I have quite recently learnt things about floating point math, or, to be clear, about IEEE 754.

So, I thought I knew most things about them. And then sadly I read way too many bad sources and got quite confused (some good as well!). To get to the bottom of it, I did what I always do; try it out myself. Debug it!!

This is in the specific context of game development. So, fast, and perhaps not extremly precise? Also x86/x64 specific. And I only know the options name/existance in VS2015.

TLDR:

  • Make sure you have the SSE2 option turned on.
  • Floating Point Model:
    • For release: Fast (/fp:fast)
    • For debug: Strict (/fp:strict)
      For debug, also turn on floating point exception (/fp:except)
  • Paste this code into your init code somewhere:
_controlfp_s(0, _RC_CHOP, _MCW_RC);
_controlfp_s(0, _DN_FLUSH, _MCW_DN);

// In debug code, to find & fix broken data/math.
_controlfp_s(0, ~(_EM_DENORMAL | _EM_ZERODIVIDE | _EM_UNDERFLOW | _EM_INVALID), _MCW_EM);


Longer version:
So, a float (I'll only talk about floats this time; doubles are bigger, takes longer until they might "break" etc..) is made up of:

  • 1 bit Sign
  • 8 bits Exponent
  • 23 bits Mantissa

Go here and play with it http://www.h-schmidt.net/FloatConverter/IEEE754.html !

Floating point numbers work like this (for normalized numbers):
sign * 2^exponent * mantissa

  • sign here being used as -1 and 1
  • exponent value first has 127 subtracted from it (to get whole range from tiny to huge).
  • the mantissa has an invisible 1. in front of it.


Special cases:

  • exponent being 0xff.
    • mantissa being zero. This means it's a positive or negative infinity.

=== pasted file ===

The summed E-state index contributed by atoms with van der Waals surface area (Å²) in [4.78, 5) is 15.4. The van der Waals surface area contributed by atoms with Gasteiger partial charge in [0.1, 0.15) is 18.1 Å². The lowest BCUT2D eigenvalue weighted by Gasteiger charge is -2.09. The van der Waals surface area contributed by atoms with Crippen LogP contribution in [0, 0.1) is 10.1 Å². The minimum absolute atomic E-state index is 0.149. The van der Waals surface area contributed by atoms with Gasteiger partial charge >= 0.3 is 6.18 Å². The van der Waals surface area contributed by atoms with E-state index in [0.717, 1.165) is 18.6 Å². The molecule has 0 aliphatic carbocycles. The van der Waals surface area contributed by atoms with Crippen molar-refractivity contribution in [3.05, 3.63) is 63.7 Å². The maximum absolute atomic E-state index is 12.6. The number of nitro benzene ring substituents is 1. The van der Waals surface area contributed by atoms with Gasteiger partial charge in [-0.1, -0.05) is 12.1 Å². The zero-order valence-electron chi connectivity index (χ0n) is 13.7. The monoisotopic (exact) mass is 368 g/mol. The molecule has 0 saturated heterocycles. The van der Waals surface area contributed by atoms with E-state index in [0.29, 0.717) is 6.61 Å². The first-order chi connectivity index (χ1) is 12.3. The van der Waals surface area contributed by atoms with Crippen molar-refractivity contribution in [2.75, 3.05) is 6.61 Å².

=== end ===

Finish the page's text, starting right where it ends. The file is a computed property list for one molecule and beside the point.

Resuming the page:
• mantissa being not zero. This is a NaN.
  • exponent being zero.
    • mantissa being zero: you have the number 0.0f. (Can also be -0.0f, they are not the same).
    • mantissa being not zero. Denormalized number.
      Goes from 1.1754942E-38 to 1.4E-45 (positive or negative).
      Main thing about them though, they mess up your floating point math, and, they are very slow.


And the "cure" for the issues with inf, NaN and denormals:
Set the Floating Point Model to:

  • For release: Fast (/fp:fast) This might do some rounding the wrong way, but, in my short little test, almost 2x faster.
  • For debug: Strict (/fp:strict)
    For debug, also turn on floating point exception (/fp:except)

Tell your compiler to use SSE2 (the following control flags needs this, implicit for x64).
Then add this code:

// So you don't have to deal with infinite numbers.   _RC_DOWN works as well.
_controlfp_s(0, _RC_CHOP, _MCW_RC); 
// So you don't have to deal with denormals.
_controlfp_s(0, _DN_FLUSH, _MCW_DN);
#if defined(_DEBUG)
    // Catch any float exceptions. And fix the math/data.
    _controlfp_s(0, ~(_EM_DENORMAL | _EM_ZERODIVIDE | _EM_UNDERFLOW | _EM_INVALID), _MCW_EM);
#endif


One thing you can do with floats: compare them to each other as if they are integers. Mostly.
This might help, if nothing else to help you play with floats:

struct Float
{
    struct FloatParts {
        unsigned int mantissa : 23;
        unsigned int exponent :  8;
        unsigned int sign     :  1;
    };
    union {
        float f;
        unsigned int i;
        FloatParts parts;
    };
};